In 1928, one year after winning the World Series, Yankees spitball pitcher Urban Shocker died at age 37 in Denver from a heart ailment. He pitched from 1916-1928, with both the New York Yankees and St. Louis Brown. Led the Majors in Wins in 1921 and led the Majors in strikeouts in 1922. But long before he was a star in New York, Shocker got his start in the Border League playing for Windsor.
In 1924 the Pittsburgh Post ran a profile on Shocker, that described how he started his career with an “Insignificant Canadian Club” in Windsor.
The shot lived Border League featured six teams in total, one in Windsor, with the other five in south east Michigan. It was professional baseball, and was considered a Class “D” league. But that Shocker even made it as a great pitcher is pretty amazing. He started out as a catcher, and broke a finger on his throwing hand that healed crooked. As a result it allowed him to throw the ball with extra movement and he switched from being a catcher to a pitcher. When the Border League dissolved after two seasons (1913-1914), he moved on to Ottawa of the International League, from there in 1915, he was signed by the Yankees.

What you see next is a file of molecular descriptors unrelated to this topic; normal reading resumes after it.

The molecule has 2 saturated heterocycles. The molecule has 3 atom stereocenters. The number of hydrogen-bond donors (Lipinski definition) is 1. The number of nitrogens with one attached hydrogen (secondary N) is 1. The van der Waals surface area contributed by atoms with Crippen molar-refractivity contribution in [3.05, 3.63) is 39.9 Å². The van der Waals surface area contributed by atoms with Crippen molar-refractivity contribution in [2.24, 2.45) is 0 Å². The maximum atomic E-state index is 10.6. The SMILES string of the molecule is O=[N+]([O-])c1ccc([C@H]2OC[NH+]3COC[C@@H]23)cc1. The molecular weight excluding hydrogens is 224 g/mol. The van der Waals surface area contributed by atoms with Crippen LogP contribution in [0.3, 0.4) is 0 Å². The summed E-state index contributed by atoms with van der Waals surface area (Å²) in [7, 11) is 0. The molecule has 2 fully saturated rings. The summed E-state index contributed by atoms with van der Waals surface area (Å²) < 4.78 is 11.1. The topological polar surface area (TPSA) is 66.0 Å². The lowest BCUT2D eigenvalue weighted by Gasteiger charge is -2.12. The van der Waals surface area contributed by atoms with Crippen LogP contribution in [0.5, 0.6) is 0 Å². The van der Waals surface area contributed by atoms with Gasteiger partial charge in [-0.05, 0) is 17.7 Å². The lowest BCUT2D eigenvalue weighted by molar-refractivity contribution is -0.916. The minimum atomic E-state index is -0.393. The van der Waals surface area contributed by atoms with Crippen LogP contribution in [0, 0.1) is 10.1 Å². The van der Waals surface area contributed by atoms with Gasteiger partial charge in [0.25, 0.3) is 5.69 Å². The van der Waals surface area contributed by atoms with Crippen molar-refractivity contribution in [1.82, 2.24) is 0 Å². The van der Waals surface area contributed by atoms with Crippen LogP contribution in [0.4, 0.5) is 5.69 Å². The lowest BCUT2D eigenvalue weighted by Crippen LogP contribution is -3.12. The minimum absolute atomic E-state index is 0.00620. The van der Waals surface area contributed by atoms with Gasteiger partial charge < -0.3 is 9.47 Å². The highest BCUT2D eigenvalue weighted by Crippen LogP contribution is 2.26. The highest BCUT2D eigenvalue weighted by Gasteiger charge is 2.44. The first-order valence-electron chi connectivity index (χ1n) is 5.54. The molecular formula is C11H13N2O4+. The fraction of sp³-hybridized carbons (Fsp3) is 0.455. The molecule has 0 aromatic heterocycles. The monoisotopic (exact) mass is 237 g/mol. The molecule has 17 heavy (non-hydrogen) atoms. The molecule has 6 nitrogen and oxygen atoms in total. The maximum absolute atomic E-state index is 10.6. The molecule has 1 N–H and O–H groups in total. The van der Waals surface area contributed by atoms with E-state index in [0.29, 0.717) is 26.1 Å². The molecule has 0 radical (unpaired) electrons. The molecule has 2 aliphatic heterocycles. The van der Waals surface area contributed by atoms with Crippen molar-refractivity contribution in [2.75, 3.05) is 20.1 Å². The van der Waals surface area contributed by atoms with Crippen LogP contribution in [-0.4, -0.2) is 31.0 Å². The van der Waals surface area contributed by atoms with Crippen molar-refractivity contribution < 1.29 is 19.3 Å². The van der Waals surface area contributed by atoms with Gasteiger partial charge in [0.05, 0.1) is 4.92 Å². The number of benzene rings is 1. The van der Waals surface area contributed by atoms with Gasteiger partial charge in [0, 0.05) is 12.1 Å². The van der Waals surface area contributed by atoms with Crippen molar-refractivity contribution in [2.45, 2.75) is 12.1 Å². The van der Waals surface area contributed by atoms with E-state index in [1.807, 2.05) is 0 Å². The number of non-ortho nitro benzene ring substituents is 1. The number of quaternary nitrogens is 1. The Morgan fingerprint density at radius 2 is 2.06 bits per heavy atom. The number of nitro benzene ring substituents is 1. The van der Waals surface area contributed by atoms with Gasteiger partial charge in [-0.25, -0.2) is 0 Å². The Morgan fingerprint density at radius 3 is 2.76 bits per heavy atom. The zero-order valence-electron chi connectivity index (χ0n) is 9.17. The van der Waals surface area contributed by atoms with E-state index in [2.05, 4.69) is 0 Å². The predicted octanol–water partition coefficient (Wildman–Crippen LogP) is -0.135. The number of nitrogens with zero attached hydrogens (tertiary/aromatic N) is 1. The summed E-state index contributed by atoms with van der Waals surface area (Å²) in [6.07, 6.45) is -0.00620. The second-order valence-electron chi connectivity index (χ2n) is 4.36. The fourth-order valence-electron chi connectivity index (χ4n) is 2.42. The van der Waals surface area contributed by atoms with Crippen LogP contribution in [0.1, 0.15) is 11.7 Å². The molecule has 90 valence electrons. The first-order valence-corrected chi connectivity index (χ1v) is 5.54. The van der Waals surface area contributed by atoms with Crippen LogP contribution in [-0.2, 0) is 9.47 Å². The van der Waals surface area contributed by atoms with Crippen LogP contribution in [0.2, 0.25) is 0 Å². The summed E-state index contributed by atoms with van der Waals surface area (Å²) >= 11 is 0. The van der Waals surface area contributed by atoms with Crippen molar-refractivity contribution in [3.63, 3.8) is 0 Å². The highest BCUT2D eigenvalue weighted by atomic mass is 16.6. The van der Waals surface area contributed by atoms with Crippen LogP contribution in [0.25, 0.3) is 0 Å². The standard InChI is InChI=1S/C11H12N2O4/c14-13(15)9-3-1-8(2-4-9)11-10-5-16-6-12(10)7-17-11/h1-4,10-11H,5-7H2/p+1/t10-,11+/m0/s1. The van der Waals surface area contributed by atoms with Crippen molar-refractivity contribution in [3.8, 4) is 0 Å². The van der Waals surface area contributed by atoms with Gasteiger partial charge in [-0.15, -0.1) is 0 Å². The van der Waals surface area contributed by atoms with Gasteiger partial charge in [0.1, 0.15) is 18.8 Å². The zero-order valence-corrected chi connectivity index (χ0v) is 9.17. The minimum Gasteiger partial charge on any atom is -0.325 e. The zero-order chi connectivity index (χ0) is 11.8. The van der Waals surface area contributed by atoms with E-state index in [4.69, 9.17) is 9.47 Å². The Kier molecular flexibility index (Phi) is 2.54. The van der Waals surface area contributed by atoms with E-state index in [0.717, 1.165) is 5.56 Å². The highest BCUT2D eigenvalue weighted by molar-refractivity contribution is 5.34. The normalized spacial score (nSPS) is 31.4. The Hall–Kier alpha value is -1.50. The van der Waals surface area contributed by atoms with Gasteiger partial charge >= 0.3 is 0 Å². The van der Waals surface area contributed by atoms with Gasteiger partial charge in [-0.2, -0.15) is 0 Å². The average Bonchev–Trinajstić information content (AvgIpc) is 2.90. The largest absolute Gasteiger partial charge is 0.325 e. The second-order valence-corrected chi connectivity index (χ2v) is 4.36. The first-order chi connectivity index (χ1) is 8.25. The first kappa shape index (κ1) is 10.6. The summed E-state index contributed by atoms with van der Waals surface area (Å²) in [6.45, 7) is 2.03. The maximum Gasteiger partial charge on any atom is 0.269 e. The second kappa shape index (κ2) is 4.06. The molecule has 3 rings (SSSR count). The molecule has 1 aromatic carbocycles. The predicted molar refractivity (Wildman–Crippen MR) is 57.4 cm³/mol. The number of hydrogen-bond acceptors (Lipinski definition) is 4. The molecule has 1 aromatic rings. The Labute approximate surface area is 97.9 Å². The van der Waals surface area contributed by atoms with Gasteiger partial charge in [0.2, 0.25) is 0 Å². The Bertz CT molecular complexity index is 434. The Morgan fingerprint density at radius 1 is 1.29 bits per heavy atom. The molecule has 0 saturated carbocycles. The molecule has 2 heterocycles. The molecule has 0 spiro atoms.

From the Border League days in 1912, when Shocker was still behind the plate.
It is hard to believe that Wigle Park on Erie Street once held a small baseball park with a grandstand, but it is true. The grandstand was still around into the 1950s as the photo above shows in the Police Inspection Day from May, 1952. Anyone remember the grandstand or when it came down?